A Travellerspoint blog

Charming Chateau Chenonceau

sunny 26 °C

If Chambord is the grandest chateau in the Loire Valley then Chateau de Chenonceau, which spans the River Cher, must surely be the prettiest...

large_58b29e20-ecfe-11e9-9d1f-5fb94302f571.JPG

All of France was once ruled from this Chateau by an Italian noblewoman, Catherine de Medici, following the death of her husband King Henri II of France, (1515 - 1559). Henri was mortally wounded in a jousting tournament with the captain of his Scots guards and his 15 year old son was crowned Francis II. But not for long. He soon died and Catherine became Queen Regent on behalf of her 10 year old son King Charles IX. Then he died and with her help her third son became King Henry III. Catherine was still pulling her son's strings when in 1572 thousands of protestant Huguenots were slaughtered in the St. Bartholomew's Day Massacre and she got the blame for it. Now let's take a break and have a look at the original front door of the Chateau dated 1519...

5beda4e0-ecfe-11e9-9d1f-5fb94302f571.JPG

Phew – a good pair of walking shoes, stamina and a clear head for history are needed here. This is our third chateau in three days and we barely mentioned the great Royal Chateau of Blois where Catherine de Medici died at the age of 69, just a few months before her third son died.This chateau still has towers and walls that were part of an ancient castle that was already 400 years old when Francis I turned it into one of his many palaces in the early 1500s...

large_f3b59600-ed19-11e9-b3da-d5832dc604b3.JPG

Now, if you are not reeling from all this historical stuff, let's get back to Chenonceau where, while Catherine de Medici was planning major extensions and the beautiful gardens, her husband, Henri II, was more interested in pursuits of a carnal kind with his mistress Diane de Poitiers. She even had her own bedroom on site...

5e4a3280-ecfe-11e9-b8a4-43b01bee91b9.JPG

Henri left the chateau to Diane on his deathbed but Catherine soon shoved her out and redecorated for when her daughters and daughters-in-law visited. All five were queens and this was their bedroom...

large_5d688510-ecfe-11e9-9d1f-5fb94302f571.JPG

Beneath the chateau are extensive kitchens with a fascinating array of pots and pans...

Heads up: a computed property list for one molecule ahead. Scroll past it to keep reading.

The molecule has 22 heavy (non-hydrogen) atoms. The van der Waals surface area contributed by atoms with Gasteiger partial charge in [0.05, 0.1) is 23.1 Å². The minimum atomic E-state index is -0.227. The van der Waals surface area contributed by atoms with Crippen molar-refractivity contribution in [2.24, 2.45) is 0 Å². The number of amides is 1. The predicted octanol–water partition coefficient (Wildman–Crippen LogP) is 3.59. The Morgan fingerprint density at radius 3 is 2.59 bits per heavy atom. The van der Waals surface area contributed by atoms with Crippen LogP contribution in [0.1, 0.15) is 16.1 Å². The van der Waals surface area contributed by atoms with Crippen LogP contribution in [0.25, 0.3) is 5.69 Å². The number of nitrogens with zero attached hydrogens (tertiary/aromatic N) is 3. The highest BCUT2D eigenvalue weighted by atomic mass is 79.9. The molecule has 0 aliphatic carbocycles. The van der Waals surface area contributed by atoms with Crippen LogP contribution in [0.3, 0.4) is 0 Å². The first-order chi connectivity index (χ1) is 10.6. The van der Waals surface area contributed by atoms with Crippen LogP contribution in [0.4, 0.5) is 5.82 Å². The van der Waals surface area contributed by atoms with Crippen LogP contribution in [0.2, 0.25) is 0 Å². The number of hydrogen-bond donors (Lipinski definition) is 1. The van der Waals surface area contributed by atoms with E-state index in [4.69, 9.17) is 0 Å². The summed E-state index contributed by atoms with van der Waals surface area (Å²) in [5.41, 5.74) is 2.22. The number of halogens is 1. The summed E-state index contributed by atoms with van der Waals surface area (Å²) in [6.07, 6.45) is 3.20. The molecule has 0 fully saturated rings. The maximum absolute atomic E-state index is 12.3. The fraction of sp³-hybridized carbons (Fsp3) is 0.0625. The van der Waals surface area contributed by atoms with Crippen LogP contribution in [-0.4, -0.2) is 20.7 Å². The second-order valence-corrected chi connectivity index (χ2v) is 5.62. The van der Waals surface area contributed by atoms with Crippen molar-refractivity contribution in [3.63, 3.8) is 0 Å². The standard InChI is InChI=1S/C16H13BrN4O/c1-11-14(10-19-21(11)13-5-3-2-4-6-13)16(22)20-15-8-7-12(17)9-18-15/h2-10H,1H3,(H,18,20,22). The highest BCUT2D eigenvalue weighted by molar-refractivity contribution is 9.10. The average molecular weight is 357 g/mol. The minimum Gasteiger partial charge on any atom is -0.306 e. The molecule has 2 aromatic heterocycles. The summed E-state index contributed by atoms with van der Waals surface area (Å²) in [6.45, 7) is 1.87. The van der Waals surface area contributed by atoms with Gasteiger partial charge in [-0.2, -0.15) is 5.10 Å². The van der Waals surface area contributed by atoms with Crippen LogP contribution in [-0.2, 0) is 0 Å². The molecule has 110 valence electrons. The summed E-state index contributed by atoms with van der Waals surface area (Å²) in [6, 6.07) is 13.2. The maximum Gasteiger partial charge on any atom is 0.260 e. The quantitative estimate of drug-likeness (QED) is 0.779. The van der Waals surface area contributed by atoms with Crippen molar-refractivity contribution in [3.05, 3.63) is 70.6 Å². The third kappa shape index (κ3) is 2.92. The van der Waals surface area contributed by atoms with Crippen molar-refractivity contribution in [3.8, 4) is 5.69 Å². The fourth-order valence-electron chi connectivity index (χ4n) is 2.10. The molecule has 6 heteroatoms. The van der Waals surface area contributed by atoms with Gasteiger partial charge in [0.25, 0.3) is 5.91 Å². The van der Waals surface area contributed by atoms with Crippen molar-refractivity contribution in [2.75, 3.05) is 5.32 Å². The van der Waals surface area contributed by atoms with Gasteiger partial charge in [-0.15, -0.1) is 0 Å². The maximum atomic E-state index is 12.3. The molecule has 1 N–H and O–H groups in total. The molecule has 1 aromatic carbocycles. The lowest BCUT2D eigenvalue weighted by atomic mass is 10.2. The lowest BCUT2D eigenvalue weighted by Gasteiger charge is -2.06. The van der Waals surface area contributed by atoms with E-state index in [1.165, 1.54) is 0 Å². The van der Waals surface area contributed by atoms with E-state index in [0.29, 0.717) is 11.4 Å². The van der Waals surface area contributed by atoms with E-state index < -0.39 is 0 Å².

58edd260-ecfe-11e9-9d1f-5fb94302f571.JPG

The crowning glory of Chenonceau is the long gallery that spans the river...

large_585cb5f0-ecfe-11e9-9d1f-5fb94302f571.JPG

This great room, and the two floors above it, was built by Catherine as a grand ballroom to entertain visiting royalty and noblemen. During the First World War the chateau was turned into a hospital by the owners and the the galleries became wards for hundreds of wounded soldiers. In 1914 the chateau's operating room was equipped with one of the first X-ray machines in the world. Catherine de Medici was also interested in medicine in the 1500s and she had an extensive apothecary. This is one of the medicine cabinets...

5e1c6bc0-ecfe-11e9-84a3-6d671447f306.JPG

The walls of the Chateau de Chenonceau exude history. While decisions made here changed the course of history in the middle ages, the chateau had a role during the Second World War when it straddled the demarcation line between Nazi occupied France and Vichy France and was used to smuggle people across the river to potential freedom. If only the walls of these corridors could talk – what stories they would tell...

5c9815b0-ecfe-11e9-9d1f-5fb94302f571.JPG

large_5db126d0-ecfe-11e9-9d1f-5fb94302f571.JPG

Posted by Hawkson 11:01 Archived in France

Email this entryFacebookStumbleUpon

Table of contents

Comments

Thanks for the history. I don't know if my history education ever covered this or not. My memory is really sketchy until my last year in England.

by Janet

and of course the pictures are so beautiful.

by Janet

So regal this one. A beautiful area to travel through. Love the history.

by Sue Fitzwilson

Very interesting. It looks like you are having fabulous weather.

We finally have Travellerspoint back.

by Keith

Comments on this blog entry are now closed to non-Travellerspoint members. You can still leave a comment if you are a member of Travellerspoint.

Enter your Travellerspoint login details below

( What's this? )

If you aren't a member of Travellerspoint yet, you can join for free.

Join Travellerspoint